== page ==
Sunday, February 22, 2015

Of having confidence in God when evil words are cast at us. The Imitation of Christ, by Thomas à Kempis. Book 3, Chapter 46


Chapter 46: Of having confidence in God when evil words are cast at us.

“My Son, stand fast and believe in Me. For what are words but
words? They fly through the air, but they bruise no stone. If
thou are guilty, think how thou wouldst gladly amend thyself; if
thou knowest nothing against thyself, consider that thou wilt
gladly bear this for God’s sake. It is little enough that thou
sometimes hast to bear hard words, for thou art not yet able to
bear hard blows. And wherefore do such trivial matters go to
thine heart, except that thou art yet carnal, and regardest men
more than thou oughtest? For because thou fearest to be
despised, thou art unwilling to be reproved for thy faults, and
seekest paltry shelters of excuses.
“But look better into thyself, and thou shalt know that the
world is still alive in thee, and the vain love of pleasing men.
For when thou fleest away from being abased and confounded for
thy faults, it is plain that thou art neither truly humble nor
truly dead to the world, and that the world is not crucified to
thee. But hearken to My word, and thou shalt not care for ten
thousand words of men. Behold, if all things could be said
against thee which the utmost malice could invent, what should it
hurt thee if thou wert altogether to let it go, and make no more
account of it than of a mote? Could it pluck out a single hair
of thy head?
“But he that hath no heart within him, and hath not God before
his eyes, is easily moved by a word of reproach; but he who
trusteth in Me, and seeketh not to abide by his own judgment,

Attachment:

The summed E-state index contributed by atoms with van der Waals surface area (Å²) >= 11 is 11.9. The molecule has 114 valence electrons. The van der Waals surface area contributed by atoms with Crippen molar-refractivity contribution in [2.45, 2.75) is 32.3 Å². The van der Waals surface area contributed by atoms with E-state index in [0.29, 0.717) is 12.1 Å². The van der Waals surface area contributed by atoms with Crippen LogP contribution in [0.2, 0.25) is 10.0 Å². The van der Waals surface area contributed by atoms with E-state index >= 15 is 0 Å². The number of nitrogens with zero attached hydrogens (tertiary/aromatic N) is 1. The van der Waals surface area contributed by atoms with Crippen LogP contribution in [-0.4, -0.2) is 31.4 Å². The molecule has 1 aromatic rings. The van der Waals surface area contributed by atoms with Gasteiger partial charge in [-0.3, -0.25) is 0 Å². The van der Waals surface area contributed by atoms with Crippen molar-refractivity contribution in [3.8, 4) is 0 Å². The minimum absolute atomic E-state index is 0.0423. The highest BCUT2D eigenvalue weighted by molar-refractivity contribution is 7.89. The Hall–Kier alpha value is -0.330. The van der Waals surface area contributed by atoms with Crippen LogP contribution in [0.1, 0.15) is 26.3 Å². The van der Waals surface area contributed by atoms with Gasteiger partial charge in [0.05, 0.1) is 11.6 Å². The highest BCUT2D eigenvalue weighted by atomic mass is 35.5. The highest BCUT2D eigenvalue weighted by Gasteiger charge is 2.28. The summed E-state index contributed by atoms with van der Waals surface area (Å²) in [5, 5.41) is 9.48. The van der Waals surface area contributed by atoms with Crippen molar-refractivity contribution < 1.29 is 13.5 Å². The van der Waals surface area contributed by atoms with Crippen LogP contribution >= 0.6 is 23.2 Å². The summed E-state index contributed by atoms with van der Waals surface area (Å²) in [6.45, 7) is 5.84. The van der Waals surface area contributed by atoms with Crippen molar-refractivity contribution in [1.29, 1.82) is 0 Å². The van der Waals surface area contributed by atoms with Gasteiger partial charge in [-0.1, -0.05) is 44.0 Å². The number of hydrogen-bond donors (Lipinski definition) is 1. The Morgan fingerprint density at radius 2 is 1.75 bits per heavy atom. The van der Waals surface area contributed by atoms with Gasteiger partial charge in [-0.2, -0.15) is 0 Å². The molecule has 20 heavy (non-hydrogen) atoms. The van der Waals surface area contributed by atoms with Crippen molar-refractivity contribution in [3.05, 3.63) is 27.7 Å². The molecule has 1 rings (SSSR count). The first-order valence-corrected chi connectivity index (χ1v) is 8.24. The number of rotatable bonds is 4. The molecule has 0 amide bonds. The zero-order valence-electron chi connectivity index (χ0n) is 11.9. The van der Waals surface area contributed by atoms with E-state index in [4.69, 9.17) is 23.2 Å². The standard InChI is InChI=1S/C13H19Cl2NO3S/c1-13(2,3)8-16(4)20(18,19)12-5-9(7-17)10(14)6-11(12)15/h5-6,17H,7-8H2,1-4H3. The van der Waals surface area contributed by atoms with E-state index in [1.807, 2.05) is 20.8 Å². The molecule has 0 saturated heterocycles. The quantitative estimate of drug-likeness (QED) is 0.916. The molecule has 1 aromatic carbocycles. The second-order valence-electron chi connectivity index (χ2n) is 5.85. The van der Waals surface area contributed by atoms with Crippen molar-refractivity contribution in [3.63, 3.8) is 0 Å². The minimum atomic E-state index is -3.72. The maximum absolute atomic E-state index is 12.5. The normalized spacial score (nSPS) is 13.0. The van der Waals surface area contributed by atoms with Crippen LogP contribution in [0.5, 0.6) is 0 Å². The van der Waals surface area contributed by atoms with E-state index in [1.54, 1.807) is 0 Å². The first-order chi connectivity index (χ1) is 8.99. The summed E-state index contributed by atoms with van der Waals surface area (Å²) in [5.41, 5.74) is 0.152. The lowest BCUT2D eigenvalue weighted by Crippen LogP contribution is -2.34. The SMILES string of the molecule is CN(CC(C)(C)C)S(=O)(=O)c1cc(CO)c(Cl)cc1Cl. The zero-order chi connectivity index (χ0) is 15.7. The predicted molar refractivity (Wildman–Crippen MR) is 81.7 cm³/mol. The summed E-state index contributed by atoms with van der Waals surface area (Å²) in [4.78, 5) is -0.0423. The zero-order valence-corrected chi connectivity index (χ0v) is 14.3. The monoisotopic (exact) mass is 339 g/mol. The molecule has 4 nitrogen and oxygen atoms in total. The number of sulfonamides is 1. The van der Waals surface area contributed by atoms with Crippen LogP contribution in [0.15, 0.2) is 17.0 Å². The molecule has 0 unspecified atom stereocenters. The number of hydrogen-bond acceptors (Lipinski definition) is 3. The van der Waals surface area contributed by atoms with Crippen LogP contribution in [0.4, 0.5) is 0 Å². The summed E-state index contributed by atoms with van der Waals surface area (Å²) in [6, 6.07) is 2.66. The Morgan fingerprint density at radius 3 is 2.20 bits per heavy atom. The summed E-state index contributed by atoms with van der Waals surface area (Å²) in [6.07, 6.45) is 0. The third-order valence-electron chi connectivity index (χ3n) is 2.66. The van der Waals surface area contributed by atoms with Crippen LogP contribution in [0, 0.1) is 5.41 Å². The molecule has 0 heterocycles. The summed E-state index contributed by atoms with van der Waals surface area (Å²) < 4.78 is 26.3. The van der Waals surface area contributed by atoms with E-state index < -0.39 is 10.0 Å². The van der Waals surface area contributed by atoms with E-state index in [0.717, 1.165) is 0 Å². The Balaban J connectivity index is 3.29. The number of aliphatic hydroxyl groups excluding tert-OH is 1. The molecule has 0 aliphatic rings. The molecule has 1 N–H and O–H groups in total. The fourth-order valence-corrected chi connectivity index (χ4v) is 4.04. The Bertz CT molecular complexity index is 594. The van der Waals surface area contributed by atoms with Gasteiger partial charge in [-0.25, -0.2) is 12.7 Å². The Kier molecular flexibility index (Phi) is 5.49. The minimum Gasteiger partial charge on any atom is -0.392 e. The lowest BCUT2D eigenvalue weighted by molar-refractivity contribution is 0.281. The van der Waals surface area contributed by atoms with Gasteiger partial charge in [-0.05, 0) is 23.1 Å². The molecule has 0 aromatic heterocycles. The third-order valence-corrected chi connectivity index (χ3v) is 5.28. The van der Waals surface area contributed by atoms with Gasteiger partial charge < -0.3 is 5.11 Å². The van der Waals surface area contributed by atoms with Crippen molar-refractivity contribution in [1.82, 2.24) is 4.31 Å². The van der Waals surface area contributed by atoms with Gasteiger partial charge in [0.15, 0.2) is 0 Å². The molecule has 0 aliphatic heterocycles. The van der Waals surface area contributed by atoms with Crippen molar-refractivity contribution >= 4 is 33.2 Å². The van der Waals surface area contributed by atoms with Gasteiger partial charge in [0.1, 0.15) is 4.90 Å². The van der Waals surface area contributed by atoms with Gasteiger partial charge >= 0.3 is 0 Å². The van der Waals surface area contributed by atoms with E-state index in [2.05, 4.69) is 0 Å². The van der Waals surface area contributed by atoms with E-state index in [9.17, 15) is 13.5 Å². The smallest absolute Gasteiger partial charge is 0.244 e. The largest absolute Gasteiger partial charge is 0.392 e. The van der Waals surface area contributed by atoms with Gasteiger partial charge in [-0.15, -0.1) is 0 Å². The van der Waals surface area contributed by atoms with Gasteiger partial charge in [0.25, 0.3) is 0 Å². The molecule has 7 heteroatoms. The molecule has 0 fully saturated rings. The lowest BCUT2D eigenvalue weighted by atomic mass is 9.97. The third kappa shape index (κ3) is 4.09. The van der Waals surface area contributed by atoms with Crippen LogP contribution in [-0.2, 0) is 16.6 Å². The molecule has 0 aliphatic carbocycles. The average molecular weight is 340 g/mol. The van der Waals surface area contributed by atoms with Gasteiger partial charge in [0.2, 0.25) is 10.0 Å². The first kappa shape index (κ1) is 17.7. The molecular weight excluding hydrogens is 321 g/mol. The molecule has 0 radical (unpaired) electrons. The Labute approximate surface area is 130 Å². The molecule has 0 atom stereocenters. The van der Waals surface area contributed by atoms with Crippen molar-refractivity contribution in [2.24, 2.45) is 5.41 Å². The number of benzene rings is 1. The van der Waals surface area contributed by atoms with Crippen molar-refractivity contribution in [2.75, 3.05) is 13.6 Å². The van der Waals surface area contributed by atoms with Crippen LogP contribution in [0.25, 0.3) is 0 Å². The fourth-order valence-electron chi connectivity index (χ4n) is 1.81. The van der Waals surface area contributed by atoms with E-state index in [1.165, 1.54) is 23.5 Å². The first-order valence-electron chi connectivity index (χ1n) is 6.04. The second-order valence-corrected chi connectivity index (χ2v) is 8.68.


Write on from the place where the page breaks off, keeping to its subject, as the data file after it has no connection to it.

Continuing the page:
shall be free from the fear of men. For I am the Judge and the
Discerner of all secrets; I know how the thing hath been done; I
know both the injurer and the bearer. From Me went forth that
word, by My permission this hath happened, that the thoughts of
many hearts may be revealed. I shall judge the guilty and the
innocent; but beforehand I have willed to try them both by a
secret judgment.
“The testimony of men often deceiveth. My judgment is true;
it will stand, and it shall not be overturned. It commonly lieth
hid, and only to few in certain cases is it made known; yet it
never erreth, nor can err, although it seem not right to the eyes
of foolish men. To Me, therefore, must men have recourse in all
judgment, and must not lean to their opinion. For there shall no
evil happen to the just, whatsoever may be sent to him by God.
Even though some unjust charge be brought against him, he will
care little; nor, again, will he exult above measure, if through
others he be clearly vindicated. For he considereth that I am He
who tries the hearts and reins, who judge not outwardly and
according to human appearance; for often in Mine eyes that is
found blameworthy which in the judgment of men is held worthy of
O Lord God, O Judge, just, strong, and patient, who knowest
the frailty and sinfulness of men, be Thou my strength and my
whole confidence; for my own conscience sufficeth me not. Thou
knowest what I know not; and therefore ought I under all rebuke
to humble myself, and to bear it meekly. Therefore mercifully
forgive me as often as I have not done this, and grant me the
next time the grace of greater endurance. For better unto me is
Thine abundant pity for the attainment of Thy pardon, than the
righteousness which I believe myself to have for defence against
my conscience, which lieth wait against me. Although I know
nothing against myself, yet I am not hereby justified, because
if Thy mercy were removed away, in Thy sight should no man
living be justified.

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